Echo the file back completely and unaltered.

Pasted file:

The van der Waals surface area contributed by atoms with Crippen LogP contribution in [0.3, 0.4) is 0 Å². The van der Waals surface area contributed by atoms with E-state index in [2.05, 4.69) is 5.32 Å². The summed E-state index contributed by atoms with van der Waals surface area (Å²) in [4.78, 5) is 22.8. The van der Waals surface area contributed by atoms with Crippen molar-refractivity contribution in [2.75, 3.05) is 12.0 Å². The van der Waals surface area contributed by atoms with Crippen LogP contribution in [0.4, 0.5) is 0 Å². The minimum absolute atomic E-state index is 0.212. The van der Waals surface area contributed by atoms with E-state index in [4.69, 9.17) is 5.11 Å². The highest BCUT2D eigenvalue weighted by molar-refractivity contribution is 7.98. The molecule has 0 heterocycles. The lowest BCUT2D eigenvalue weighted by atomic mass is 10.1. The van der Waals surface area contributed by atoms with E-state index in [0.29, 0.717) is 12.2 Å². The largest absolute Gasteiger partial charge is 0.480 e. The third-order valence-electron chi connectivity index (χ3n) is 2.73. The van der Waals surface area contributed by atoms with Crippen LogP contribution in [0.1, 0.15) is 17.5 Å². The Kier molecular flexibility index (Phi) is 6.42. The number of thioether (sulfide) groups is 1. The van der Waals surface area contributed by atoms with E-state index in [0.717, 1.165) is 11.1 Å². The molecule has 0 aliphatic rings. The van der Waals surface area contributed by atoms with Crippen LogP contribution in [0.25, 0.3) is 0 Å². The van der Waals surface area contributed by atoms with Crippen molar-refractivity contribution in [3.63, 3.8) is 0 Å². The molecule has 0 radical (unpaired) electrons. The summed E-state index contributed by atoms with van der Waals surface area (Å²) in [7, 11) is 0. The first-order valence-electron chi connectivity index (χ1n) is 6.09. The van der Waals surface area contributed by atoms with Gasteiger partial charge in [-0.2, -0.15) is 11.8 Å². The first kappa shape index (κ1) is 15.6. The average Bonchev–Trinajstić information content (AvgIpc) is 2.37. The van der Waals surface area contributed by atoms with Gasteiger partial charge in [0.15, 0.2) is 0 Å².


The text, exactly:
The van der Waals surface area contributed by atoms with Crippen LogP contribution in [0.3, 0.4) is 0 Å². The van der Waals surface area contributed by atoms with E-state index in [2.05, 4.69) is 5.32 Å². The summed E-state index contributed by atoms with van der Waals surface area (Å²) in [4.78, 5) is 22.8. The van der Waals surface area contributed by atoms with Crippen molar-refractivity contribution in [2.75, 3.05) is 12.0 Å². The van der Waals surface area contributed by atoms with Crippen LogP contribution in [0.4, 0.5) is 0 Å². The minimum absolute atomic E-state index is 0.212. The van der Waals surface area contributed by atoms with E-state index in [4.69, 9.17) is 5.11 Å². The highest BCUT2D eigenvalue weighted by molar-refractivity contribution is 7.98. The molecule has 0 heterocycles. The lowest BCUT2D eigenvalue weighted by atomic mass is 10.1. The van der Waals surface area contributed by atoms with E-state index in [0.29, 0.717) is 12.2 Å². The largest absolute Gasteiger partial charge is 0.480 e. The third-order valence-electron chi connectivity index (χ3n) is 2.73. The van der Waals surface area contributed by atoms with Crippen LogP contribution in [0.1, 0.15) is 17.5 Å². The Kier molecular flexibility index (Phi) is 6.42. The number of thioether (sulfide) groups is 1. The van der Waals surface area contributed by atoms with E-state index in [0.717, 1.165) is 11.1 Å². The molecule has 0 aliphatic rings. The van der Waals surface area contributed by atoms with Crippen LogP contribution in [0.25, 0.3) is 0 Å². The van der Waals surface area contributed by atoms with Crippen molar-refractivity contribution in [3.63, 3.8) is 0 Å². The molecule has 0 radical (unpaired) electrons. The summed E-state index contributed by atoms with van der Waals surface area (Å²) in [7, 11) is 0. The first-order valence-electron chi connectivity index (χ1n) is 6.09. The van der Waals surface area contributed by atoms with Gasteiger partial charge in [-0.2, -0.15) is 11.8 Å². The first kappa shape index (κ1) is 15.6. The average Bonchev–Trinajstić information content (AvgIpc) is 2.37. The van der Waals surface area contributed by atoms with Gasteiger partial charge in [0.15, 0.2) is 0 Å².